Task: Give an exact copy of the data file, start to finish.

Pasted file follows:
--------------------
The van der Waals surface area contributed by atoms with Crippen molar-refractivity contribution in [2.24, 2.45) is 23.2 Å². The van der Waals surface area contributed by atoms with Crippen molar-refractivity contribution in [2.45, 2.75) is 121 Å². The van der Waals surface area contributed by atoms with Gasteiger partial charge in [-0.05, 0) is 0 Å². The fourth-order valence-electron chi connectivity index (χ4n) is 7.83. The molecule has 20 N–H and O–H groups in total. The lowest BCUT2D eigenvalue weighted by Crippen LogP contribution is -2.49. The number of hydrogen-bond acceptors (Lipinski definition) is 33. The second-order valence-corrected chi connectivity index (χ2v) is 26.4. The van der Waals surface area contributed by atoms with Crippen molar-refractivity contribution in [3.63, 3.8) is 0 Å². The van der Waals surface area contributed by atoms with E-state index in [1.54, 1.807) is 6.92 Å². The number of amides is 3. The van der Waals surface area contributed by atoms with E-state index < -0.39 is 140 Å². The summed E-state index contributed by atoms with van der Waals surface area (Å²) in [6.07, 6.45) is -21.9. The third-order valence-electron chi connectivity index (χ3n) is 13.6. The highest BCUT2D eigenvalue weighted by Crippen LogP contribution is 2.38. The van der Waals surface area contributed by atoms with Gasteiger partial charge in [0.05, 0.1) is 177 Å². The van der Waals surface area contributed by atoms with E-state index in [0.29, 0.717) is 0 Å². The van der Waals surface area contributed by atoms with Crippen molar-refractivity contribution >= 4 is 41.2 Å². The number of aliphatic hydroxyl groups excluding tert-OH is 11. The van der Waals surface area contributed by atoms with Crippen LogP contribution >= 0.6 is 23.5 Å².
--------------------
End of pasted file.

The van der Waals surface area contributed by atoms with Crippen molar-refractivity contribution in [2.24, 2.45) is 23.2 Å². The van der Waals surface area contributed by atoms with Crippen molar-refractivity contribution in [2.45, 2.75) is 121 Å². The van der Waals surface area contributed by atoms with Gasteiger partial charge in [-0.05, 0) is 0 Å². The fourth-order valence-electron chi connectivity index (χ4n) is 7.83. The molecule has 20 N–H and O–H groups in total. The lowest BCUT2D eigenvalue weighted by Crippen LogP contribution is -2.49. The number of hydrogen-bond acceptors (Lipinski definition) is 33. The second-order valence-corrected chi connectivity index (χ2v) is 26.4. The van der Waals surface area contributed by atoms with Crippen molar-refractivity contribution in [3.63, 3.8) is 0 Å². The van der Waals surface area contributed by atoms with E-state index in [1.54, 1.807) is 6.92 Å². The number of amides is 3. The van der Waals surface area contributed by atoms with E-state index < -0.39 is 140 Å². The summed E-state index contributed by atoms with van der Waals surface area (Å²) in [6.07, 6.45) is -21.9. The third-order valence-electron chi connectivity index (χ3n) is 13.6. The highest BCUT2D eigenvalue weighted by Crippen LogP contribution is 2.38. The van der Waals surface area contributed by atoms with Gasteiger partial charge in [0.05, 0.1) is 177 Å². The van der Waals surface area contributed by atoms with E-state index in [0.29, 0.717) is 0 Å². The van der Waals surface area contributed by atoms with Crippen molar-refractivity contribution >= 4 is 41.2 Å². The number of aliphatic hydroxyl groups excluding tert-OH is 11. The van der Waals surface area contributed by atoms with Crippen LogP contribution >= 0.6 is 23.5 Å².